Vaccine pushers suppress existing, approved, cheap medication that can reduce COVID infections by 70%
World News
By Admin - August 11, 2021

Vaccine pushers led by ‘experts’ like Dr. Anthony Fauci and NIH Director Dr. Francis Collins are continuing to suppress information about existing medications that have long been approved and are extremely effective at treating COVID-19 infections all because they’re obviously in bed with the Big Pharma CEOs who have become billionaires thanks to the emergency approval of their coronavirus shots.

One of those drugs is called fenofibrate, and British researchers have just published a peer-reviewed paper touting its effectiveness. The questions are, will the information get past the social media facists and will ‘experts’ like Fauci and Centers for Disease Control and Prevention Director Dr. Rochelle Walensky tell the American people about it?

“A licensed drug normally used to treat abnormal levels of fatty substances in the blood could reduce infection caused by the SARS-CoV-2 virus by up to 70 percent, reveals a study in the laboratory by an international collaboration of researchers,” a press release published last week noted.

“The research team, led by the University of Birmingham and Keele University in the UK and the San Raffaele Scientific Institute in Italy, has demonstrated that fenofibrate and its active form (fenofibric acid) can significantly reduce SARS-COV-2 infection in human cells in the laboratory,” the release continued.

“Importantly, reduction of infection was obtained using concentrations of the drug which are safe and achievable using the standard clinical dose of fenofibrate,” it added.

The drug has already been approved for use in most countries and that includes the United States; the Food and Drug Administration, as well as the UK’s National Institute for Health and Care Excellence (NICE), has approved it for oral use for treatment of conditions that include high cholesterol levels and to reduce lipids (fatty substances) in the bloodstream, thus lowering the risk for heart attacks and strokes.

Research proves drug’s effectiveness

“The team is now calling for clinical trials to test the drug in hospitalized COVID-19 patients, to be carried out in addition to two clinical trials also currently underway in such patients in research being led by the Hospital of the University of Pennsylvania in the US and Hebrew University of Jerusalem in Israel,” the press release stated.

The research team explained how fenofibrate works to prevent COVID from seriously infecting people:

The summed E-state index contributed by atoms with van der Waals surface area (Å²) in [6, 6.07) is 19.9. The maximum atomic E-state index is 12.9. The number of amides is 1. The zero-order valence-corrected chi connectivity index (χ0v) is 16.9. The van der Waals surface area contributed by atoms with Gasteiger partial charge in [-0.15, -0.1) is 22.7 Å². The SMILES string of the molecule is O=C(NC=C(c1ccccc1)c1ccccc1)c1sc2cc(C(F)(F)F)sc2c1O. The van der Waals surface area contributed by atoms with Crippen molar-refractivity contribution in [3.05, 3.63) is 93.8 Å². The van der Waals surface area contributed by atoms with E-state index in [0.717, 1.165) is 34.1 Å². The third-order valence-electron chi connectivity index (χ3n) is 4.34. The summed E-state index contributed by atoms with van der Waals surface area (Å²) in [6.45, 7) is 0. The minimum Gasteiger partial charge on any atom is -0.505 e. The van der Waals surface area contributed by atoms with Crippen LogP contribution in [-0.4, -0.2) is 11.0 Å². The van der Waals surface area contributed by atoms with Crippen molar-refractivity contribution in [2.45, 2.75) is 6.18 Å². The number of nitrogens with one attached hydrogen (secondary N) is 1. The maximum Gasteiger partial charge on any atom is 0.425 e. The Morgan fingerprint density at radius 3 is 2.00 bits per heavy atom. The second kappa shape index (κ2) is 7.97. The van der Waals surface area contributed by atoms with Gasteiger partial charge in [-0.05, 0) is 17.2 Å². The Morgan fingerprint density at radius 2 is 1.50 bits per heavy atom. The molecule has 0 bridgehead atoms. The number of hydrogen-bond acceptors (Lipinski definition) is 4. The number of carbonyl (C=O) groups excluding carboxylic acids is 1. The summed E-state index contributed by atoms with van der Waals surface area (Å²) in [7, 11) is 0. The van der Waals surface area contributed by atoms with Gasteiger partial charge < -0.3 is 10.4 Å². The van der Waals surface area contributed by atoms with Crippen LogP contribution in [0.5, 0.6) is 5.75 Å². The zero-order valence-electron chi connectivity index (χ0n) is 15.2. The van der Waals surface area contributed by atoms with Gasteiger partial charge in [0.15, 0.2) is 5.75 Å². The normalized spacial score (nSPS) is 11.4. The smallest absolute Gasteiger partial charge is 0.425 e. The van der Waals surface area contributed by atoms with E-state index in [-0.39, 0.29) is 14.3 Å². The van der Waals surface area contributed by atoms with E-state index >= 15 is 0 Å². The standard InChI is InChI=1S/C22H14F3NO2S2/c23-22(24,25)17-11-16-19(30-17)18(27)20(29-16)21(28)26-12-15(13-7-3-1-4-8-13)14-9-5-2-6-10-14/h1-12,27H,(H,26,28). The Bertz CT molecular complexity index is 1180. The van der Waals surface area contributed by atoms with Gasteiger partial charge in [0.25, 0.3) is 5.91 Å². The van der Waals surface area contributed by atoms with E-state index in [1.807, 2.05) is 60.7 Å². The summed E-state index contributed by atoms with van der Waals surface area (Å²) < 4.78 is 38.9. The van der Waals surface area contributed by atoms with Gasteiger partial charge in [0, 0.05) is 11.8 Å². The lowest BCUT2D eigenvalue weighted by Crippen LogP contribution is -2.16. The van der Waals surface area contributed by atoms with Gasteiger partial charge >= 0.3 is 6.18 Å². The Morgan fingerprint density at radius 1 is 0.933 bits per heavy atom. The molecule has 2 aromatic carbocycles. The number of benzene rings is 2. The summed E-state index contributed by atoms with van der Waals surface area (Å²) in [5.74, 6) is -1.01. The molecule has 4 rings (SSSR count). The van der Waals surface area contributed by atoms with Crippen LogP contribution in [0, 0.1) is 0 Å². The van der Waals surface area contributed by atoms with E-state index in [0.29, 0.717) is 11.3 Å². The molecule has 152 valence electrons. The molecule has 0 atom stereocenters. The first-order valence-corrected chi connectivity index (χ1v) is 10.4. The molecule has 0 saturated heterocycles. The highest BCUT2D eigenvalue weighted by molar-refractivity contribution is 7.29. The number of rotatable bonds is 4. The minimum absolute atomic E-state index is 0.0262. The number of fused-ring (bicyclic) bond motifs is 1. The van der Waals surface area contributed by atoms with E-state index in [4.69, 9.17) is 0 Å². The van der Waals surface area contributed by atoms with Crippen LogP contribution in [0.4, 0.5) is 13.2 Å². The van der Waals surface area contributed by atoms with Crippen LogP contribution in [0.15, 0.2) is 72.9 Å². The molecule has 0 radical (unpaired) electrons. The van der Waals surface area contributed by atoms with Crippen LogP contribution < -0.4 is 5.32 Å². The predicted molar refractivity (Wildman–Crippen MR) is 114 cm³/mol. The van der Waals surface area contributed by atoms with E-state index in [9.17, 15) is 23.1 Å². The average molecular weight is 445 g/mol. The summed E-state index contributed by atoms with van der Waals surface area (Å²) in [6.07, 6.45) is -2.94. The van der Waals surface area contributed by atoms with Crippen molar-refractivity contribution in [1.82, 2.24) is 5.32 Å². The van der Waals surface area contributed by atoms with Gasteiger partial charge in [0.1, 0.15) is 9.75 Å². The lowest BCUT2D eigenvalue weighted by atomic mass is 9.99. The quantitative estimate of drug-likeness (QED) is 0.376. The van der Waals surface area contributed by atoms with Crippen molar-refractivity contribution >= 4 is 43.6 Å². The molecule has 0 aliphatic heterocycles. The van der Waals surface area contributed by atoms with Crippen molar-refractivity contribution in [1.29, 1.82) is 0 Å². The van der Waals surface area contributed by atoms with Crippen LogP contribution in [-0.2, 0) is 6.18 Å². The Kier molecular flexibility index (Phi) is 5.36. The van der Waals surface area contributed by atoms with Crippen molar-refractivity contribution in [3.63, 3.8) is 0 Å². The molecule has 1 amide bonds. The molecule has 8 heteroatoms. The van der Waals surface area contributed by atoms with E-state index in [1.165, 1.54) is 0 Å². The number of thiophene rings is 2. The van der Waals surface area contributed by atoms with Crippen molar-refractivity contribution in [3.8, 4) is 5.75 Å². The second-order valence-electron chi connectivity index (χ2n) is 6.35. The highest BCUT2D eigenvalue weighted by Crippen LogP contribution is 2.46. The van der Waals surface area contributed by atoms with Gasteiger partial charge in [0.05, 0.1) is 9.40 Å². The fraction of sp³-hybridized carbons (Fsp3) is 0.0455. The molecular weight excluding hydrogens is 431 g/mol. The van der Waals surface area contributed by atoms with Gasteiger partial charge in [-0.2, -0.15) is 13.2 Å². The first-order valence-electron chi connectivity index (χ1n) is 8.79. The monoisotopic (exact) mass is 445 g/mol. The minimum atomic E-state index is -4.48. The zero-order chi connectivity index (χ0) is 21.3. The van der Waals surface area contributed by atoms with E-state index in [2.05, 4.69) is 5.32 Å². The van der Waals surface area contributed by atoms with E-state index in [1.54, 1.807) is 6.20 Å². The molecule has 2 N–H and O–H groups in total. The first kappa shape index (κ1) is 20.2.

SARS-CoV-2, the virus that causes COVID-19, infects the host through an interaction between the Spike protein on the surface of the virus and the ACE2 receptor protein on host cells. In this study, responding to the global COVID-19 pandemic, the team tested a panel of already licensed drugs – including fenofibrate – to identify candidates that disrupt ACE2 and Spike interactions.  

Having identified fenofibrate as a candidate, they then tested the efficacy of the drug in reducing infection in cells in the laboratory using the original strains of the SARS-CoV-2 virus isolated in 2020. They found fenofibrate reduced infection by up to 70%. 

Additional unpublished data also indicates that fenofibrate is equally effective against the newer variants of SARS-CoV-2 including the alpha and beta variants and research is ongoing into its efficacy in the delta variant.

“The development of new more infectious SARS-CoV-2 variants has resulted in a rapid expansion in infection rates and deaths in several countries around the world, especially the UK, US and Europe,” said one of the researchers, Dr. Farhat Khanim, of the University of Birmingham in the UK.

“Whilst vaccine programs will hopefully reduce infection rates and virus spread in the longer term, there is still an urgent need to expand our arsenal of drugs to treat SARS-CoV-2-positive patients,” Khanim added.

Dr. Alan Richardson, of Keele University in the UK, added, “Therapies are still urgently needed to manage COVID-19 patients who develop symptoms or require hospitalization.”

Additionally, Dr. Elisa Vicenzi, of the San Raffaele Scientific Institute in Milan, Italy, added, “Our data indicates that fenofibrate may have the potential to reduce the severity of COVID-19 symptoms and also virus spread.”

She went on to say that the drug is cheap, widely available in most countries, and would benefit low-to-middle-income persons the most — another reason why Big Pharma hates it as a COVID treatment.

Sources include:

Eureka.org

NaturalNews.com